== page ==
Thousands More US Troops Heading to Europe as Threat of Russian Invasion of Ukraine Grows

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U.S. Army Paratroopers assigned to the 82nd Airborne Division
U.S. Army Paratroopers assigned to the 82nd Airborne Division walk to their aircraft at Pope Army Airfield, N.C. Feb. 8, 2022.  (U.S. Army photo Sgt. Hunter Garcia)

President Joe Biden on Friday ordered the deployment of 3,000 more troops to Europe to bolster NATO's eastern flank as U.S. officials gave an urgent warning that Russia is now on the cusp of invading Ukraine.

The paratroopers from the 82nd Airborne Division were ordered to deploy to Poland, according to a senior defense official. Those soldiers were expected to leave Fort Bragg, North Carolina, shortly and be on the ground in Poland "by early next week."

The deployment comes in addition to 1,700 soldiers from the 82nd Airborne and XVIII Airborne Corps who started mobilizing Feb. 2. Nearly two-thirds of that first set of soldiers have arrived in Poland, and 300 soldiers who are mostly administrative personnel have been sent to Germany.

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In all, about 5,000 paratroopers from Fort Bragg are mobilizing amid the Ukraine crisis. Russian President Vladimir Putin insists that the former Soviet republic never be allowed to join the NATO alliance, and has spent nearly a year massing military forces around its border.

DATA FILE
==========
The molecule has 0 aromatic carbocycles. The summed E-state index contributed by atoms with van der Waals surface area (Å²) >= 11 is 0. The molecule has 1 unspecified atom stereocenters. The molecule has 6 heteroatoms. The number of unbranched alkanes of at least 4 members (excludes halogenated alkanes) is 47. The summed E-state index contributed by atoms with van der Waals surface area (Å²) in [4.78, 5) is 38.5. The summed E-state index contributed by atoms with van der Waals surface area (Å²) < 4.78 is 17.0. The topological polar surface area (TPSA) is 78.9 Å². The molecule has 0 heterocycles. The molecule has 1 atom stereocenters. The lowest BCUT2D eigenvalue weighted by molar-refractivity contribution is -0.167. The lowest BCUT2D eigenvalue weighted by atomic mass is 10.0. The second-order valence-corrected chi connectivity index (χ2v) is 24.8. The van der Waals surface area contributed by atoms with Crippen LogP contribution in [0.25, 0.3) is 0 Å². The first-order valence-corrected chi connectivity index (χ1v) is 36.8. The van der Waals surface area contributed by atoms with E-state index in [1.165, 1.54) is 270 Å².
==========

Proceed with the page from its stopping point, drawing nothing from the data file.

The increased U.S. troop deployment comes as the Biden administration sounded the alarm Friday that Putin now has enough troops, tanks, artillery and warships encircling Ukraine to mount an invasion -- possibly before the end of the Winter Olympics in Beijing on Feb. 20, Jake Sullivan, Biden's national security adviser, told reporters Friday.

"We continue to see signs of Russian escalation, including new forces arriving at the Ukrainian border," Sullivan said. "We are in an urgent situation. ... Russia could choose in short order to commence a major military action against Ukraine."

Biden has pledged that U.S. troops will not be sent to fight in Ukraine, which is not a member of NATO. Instead, the U.S. has pledged to defend alliance members in eastern Europe against Russian aggression. It and other alliance countries have sent military aid to the Ukrainians and worked through diplomatic means to dissuade Putin from invading.

But diplomacy has so far failed to de-escalate the tense standoff. In an interview with NBC News on Thursday, Biden urged American civilians to leave Ukraine.

"American citizens should leave now," the president said. "It's not like we're dealing with a terrorist organization. We're dealing with one of the largest armies in the world. It's a very different situation, and things could go crazy quickly."

Earlier this week, U.S. troops with the 2nd Cavalry Regiment, a Stryker squadron based out of Germany, began arriving in Romania, and about 1,000 are expected to arrive in the coming days.

The U.S. has some 80,000 troops already in Europe, including those permanently stationed and on pre-planned rotations, as well as National Guard units from Oregon, Washington state and California.

-- Steve Beynon can be reached at Steve.Beynon@military.com. Follow him on Twitter @StevenBeynon.

Related: US Troops Trickling into Europe as Putin Masses Forces Around Ukraine

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